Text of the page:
Why Warhol painted Barbie
The pop artist Andy Warhol made his name creating images of iconic American names and brands, from Elvis to Jackie Kennedy, Marilyn Monroe to Micky Mouse - not to mention soup cans, Coke bottles and dollar bills. The last of these works, painted in the year before he died, was a portrait of his muse, a 23-year-old jewellery designer called BillyBoy* - in the form of a Barbie doll.
Not many people would have turned down the chance to have their portrait done by Andy Warhol, but BillyBoy* categorically refused.
"For many, many, many years he wanted to do a painting of me. And for some reason I didn't appreciate that idea," Billy explains.
"I felt it was futile. It would really get on my nerves that he just insisted and insisted on doing this painting, and sometimes we would argue about it."
Warhol had met Billy as a teenager in New York in the 1970s. The pair would be found at the fanciest bars in the city, or on shopping trips where Billy would choose stylish outfits for the artist. In his diaries, Warhol, commends the young designer for his "good eye" and his skill in picking out "the good stuff".
And it was on one of these shopping trips, to the 23rd Street Flea Market in Manhattan, that Billy finally relented to Warhol's demands for a portrait - in a way.
"Out of annoyance I said to him, 'Well if you really want to do my portrait, do a portrait of Barbie because Barbie, c'est moi.
"He took it literally. He took a Barbie that I had given him and turned it into a portrait and called it 'Portrait of BillyBoy*'."
By the mid-1980s BillyBoy* was synonymous with Barbie. He owned tens of thousands of the dolls.
A 1984 project had seen his collection dressed by the most famous fashion designers of the day, including Yves Saint Laurent, Christian Dior and Kenzo. A major exhibition of the dolls followed - installed in a TGV train, it toured France and stopped in all major cities, drawing thousands of visitors.
Then, BillyBoy* designed two Barbie dolls for Mattel - Le Nouveau Theatre De La Mode and Feelin' Groovy Barbie. He was the first designer to have his name written on her box.
"If you speak to most collectors today who are middle-aged, they'll all say they started collecting Barbie in the late 1980s and early 1990s, and that comes directly from my influence," says BillyBoy*.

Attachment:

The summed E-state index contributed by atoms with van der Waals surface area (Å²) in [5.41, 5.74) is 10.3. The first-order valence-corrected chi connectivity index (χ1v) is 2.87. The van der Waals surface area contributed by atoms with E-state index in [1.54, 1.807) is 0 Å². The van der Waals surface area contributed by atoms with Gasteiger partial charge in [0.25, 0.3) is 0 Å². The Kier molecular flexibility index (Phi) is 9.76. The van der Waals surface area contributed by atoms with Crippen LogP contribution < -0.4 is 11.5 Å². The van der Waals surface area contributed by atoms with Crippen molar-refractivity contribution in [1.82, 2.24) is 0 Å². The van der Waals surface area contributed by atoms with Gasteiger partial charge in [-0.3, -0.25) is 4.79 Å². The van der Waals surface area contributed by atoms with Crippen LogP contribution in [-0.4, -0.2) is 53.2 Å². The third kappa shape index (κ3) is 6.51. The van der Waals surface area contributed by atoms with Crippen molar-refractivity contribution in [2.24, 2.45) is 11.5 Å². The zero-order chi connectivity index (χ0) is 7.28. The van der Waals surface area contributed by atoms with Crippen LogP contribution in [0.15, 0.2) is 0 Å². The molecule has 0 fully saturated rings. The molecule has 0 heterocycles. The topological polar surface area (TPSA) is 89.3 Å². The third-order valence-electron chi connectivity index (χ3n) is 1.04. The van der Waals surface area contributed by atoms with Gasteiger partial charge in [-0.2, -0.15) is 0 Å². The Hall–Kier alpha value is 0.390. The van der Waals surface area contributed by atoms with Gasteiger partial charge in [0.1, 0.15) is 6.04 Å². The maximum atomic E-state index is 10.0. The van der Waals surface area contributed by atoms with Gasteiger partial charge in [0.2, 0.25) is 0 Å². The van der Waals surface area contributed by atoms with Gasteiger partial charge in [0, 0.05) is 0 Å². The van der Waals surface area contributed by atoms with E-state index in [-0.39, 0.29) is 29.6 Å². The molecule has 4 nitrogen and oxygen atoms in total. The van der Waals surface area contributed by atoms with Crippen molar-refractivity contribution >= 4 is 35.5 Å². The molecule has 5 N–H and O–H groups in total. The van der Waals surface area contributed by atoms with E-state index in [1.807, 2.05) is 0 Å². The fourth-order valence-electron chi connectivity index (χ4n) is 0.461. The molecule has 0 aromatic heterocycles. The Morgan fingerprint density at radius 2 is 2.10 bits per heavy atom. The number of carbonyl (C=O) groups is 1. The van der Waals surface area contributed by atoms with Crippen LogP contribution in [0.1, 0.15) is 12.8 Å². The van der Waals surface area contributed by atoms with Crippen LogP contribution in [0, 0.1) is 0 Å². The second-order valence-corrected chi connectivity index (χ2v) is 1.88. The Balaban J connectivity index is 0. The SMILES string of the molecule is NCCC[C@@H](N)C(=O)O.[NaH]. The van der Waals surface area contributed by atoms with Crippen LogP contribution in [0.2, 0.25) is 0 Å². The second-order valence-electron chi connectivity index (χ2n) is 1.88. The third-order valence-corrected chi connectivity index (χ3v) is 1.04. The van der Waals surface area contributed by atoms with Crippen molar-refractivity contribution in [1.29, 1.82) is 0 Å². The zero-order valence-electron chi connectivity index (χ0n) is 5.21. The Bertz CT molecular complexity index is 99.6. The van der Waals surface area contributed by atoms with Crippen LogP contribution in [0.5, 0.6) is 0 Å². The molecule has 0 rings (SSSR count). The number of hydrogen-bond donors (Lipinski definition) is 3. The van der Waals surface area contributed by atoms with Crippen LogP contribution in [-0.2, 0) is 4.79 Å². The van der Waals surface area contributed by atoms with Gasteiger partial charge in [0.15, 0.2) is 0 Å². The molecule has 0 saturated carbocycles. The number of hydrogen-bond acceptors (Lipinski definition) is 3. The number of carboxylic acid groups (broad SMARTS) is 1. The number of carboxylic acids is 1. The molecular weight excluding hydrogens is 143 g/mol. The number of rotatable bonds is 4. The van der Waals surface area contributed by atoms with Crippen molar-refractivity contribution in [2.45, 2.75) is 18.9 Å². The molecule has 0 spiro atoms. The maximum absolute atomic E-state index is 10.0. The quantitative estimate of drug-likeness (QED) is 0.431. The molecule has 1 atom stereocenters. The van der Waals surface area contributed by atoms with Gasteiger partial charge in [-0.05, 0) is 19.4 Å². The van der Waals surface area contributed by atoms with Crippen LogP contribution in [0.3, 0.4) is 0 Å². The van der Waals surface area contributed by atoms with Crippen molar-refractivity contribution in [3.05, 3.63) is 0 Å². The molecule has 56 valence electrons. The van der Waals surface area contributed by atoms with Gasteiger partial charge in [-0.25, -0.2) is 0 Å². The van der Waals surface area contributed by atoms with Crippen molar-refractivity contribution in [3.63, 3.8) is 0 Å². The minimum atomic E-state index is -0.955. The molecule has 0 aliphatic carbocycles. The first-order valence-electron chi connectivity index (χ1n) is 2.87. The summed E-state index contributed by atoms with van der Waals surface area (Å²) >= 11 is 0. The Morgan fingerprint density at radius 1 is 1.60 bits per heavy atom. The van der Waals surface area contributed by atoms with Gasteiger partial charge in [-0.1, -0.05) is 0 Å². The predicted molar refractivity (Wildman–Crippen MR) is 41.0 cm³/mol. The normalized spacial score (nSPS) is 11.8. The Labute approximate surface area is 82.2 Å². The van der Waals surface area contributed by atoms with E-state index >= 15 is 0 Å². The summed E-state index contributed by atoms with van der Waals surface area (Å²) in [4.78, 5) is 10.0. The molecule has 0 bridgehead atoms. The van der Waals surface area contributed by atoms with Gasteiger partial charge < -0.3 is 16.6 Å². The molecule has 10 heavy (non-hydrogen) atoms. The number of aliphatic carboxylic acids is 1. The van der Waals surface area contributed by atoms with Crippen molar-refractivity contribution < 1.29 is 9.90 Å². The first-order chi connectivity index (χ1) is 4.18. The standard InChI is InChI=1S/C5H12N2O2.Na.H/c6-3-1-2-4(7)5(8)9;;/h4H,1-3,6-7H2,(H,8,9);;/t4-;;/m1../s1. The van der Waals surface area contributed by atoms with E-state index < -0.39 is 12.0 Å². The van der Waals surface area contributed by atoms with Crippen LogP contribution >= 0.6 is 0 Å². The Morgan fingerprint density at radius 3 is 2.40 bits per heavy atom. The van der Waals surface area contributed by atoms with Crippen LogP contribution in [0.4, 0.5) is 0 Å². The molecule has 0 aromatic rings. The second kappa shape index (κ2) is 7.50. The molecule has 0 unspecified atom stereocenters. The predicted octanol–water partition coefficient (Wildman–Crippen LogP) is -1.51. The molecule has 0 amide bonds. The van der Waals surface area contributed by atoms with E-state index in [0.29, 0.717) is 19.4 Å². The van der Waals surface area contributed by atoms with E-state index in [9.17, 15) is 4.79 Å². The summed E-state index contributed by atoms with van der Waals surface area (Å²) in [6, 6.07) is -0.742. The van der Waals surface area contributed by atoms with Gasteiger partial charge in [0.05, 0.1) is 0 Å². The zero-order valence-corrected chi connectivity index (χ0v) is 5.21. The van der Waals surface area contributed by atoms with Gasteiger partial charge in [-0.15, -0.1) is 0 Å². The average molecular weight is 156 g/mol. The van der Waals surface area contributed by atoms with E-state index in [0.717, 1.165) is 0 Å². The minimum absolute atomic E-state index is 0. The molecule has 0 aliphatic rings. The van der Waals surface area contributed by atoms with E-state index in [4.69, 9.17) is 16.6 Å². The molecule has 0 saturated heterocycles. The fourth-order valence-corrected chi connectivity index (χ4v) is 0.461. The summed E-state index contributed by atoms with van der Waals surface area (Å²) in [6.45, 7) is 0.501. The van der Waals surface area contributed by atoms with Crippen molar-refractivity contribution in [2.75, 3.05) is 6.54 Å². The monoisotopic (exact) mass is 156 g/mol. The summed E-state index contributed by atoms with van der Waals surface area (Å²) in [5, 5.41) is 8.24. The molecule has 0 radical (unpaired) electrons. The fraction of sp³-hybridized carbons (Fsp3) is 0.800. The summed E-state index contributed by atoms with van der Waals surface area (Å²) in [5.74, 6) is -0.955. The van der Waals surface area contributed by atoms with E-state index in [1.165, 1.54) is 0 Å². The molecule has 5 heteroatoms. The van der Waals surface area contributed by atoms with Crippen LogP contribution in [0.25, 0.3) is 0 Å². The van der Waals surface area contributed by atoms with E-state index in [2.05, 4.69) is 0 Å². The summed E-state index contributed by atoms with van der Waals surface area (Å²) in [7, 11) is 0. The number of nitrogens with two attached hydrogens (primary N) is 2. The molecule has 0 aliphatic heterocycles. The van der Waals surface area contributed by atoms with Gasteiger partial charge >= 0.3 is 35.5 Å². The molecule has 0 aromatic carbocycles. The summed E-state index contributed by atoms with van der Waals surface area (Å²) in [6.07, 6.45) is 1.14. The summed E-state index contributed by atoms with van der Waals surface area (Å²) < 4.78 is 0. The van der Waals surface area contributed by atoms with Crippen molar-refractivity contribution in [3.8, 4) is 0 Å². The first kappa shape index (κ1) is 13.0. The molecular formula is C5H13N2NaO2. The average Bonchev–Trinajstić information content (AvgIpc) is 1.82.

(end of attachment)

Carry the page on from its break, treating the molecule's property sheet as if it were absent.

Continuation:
Warhol's 1986 painting, Barbie, Portrait of BillyBoy* shows Barbie with blonde hair and bright blue eyes, against a powder blue background, which Warhol dubbed "Billy Boy blue". A later version of the same painting, simply titled Barbie, switches the blue for red.
Barbie in art and fashion
- Barbie went on to be depicted by artists such as Kenny Scharf and David Levinthal, and she remains an inspiration to fashion designers
- Jeremy Scott based his 2015 spring and summer collection for Moschino on the glamorous doll, sending models down the catwalk in plastic crop tops and dresses with long bleach-blonde wigs
- Shoe designer Sophia Webster has just collaborated with Mattel on a range of hot pink heels and trainers emblazoned with the doll's iconic logo
BillyBoy* kept the portrait until last year, when it was sold at Christie's for £722,500 ($1,161,780), more than double its estimate. He stopped collecting Barbies a long time ago.
"I think Barbie is no longer touching on the zeitgeist of the moment," he says.
"If I had a daughter I would not give her Barbie dolls. I wouldn't want my child to be constantly obsessed with getting something, and that immense preoccupation with high-heeled shoes and clothes."
Rather than dressing and undressing dolls, he thinks it makes more sense for children today to spend their time making videos.
Warhol once famously declared: "I love LA. I love Hollywood. Everybody's plastic, but I love plastic. I want to be plastic."
To him and others, Barbie is the perfect symbol of glamour, fun, superficiality and consumerism. A plastic face to represent not just his friend BillyBoy*, but something deeper about Western culture.
* BillyBoy* spells his name with an asterisk
Listen to BillyBoy* in The Why Factor: Why Do We Love Dolls? on the BBC iPlayer
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